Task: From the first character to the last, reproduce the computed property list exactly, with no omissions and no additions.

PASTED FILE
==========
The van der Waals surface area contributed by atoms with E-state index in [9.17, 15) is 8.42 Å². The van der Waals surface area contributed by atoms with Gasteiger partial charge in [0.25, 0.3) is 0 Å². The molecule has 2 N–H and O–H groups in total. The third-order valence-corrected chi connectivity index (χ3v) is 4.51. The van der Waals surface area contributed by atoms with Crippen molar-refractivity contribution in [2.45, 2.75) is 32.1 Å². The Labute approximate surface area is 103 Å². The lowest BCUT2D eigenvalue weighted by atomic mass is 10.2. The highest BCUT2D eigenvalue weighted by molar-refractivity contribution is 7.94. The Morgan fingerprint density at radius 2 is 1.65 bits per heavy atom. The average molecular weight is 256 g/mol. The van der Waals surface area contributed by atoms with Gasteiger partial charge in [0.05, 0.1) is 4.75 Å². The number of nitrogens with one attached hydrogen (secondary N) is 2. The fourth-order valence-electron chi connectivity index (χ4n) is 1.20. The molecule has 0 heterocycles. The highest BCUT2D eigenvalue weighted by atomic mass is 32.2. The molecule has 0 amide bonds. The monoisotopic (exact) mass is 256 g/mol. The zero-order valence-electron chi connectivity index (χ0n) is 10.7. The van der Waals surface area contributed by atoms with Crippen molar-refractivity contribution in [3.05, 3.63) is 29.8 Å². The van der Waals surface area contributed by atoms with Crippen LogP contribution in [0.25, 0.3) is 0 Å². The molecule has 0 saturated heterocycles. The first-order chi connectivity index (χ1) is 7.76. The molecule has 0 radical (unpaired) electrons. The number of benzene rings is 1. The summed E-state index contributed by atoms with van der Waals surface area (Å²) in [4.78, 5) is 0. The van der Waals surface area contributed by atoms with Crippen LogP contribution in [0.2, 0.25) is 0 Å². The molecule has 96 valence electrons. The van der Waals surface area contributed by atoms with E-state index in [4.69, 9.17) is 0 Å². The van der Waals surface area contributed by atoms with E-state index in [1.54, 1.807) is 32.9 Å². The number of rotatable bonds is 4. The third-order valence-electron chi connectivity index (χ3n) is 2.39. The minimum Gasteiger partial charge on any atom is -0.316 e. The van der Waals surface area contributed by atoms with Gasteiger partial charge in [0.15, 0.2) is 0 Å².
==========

The van der Waals surface area contributed by atoms with E-state index in [9.17, 15) is 8.42 Å². The van der Waals surface area contributed by atoms with Gasteiger partial charge in [0.25, 0.3) is 0 Å². The molecule has 2 N–H and O–H groups in total. The third-order valence-corrected chi connectivity index (χ3v) is 4.51. The van der Waals surface area contributed by atoms with Crippen molar-refractivity contribution in [2.45, 2.75) is 32.1 Å². The Labute approximate surface area is 103 Å². The lowest BCUT2D eigenvalue weighted by atomic mass is 10.2. The highest BCUT2D eigenvalue weighted by molar-refractivity contribution is 7.94. The Morgan fingerprint density at radius 2 is 1.65 bits per heavy atom. The average molecular weight is 256 g/mol. The van der Waals surface area contributed by atoms with Gasteiger partial charge in [0.05, 0.1) is 4.75 Å². The number of nitrogens with one attached hydrogen (secondary N) is 2. The fourth-order valence-electron chi connectivity index (χ4n) is 1.20. The molecule has 0 heterocycles. The highest BCUT2D eigenvalue weighted by atomic mass is 32.2. The molecule has 0 amide bonds. The monoisotopic (exact) mass is 256 g/mol. The zero-order valence-electron chi connectivity index (χ0n) is 10.7. The van der Waals surface area contributed by atoms with Crippen molar-refractivity contribution in [3.05, 3.63) is 29.8 Å². The van der Waals surface area contributed by atoms with Crippen LogP contribution in [0.25, 0.3) is 0 Å². The molecule has 0 saturated heterocycles. The first-order chi connectivity index (χ1) is 7.76. The molecule has 0 radical (unpaired) electrons. The number of benzene rings is 1. The summed E-state index contributed by atoms with van der Waals surface area (Å²) in [4.78, 5) is 0. The van der Waals surface area contributed by atoms with Crippen LogP contribution in [0.2, 0.25) is 0 Å². The molecule has 96 valence electrons. The van der Waals surface area contributed by atoms with E-state index in [4.69, 9.17) is 0 Å². The van der Waals surface area contributed by atoms with E-state index in [1.54, 1.807) is 32.9 Å². The number of rotatable bonds is 4. The third-order valence-electron chi connectivity index (χ3n) is 2.39. The minimum Gasteiger partial charge on any atom is -0.316 e. The van der Waals surface area contributed by atoms with Gasteiger partial charge in [0.15, 0.2) is 0 Å².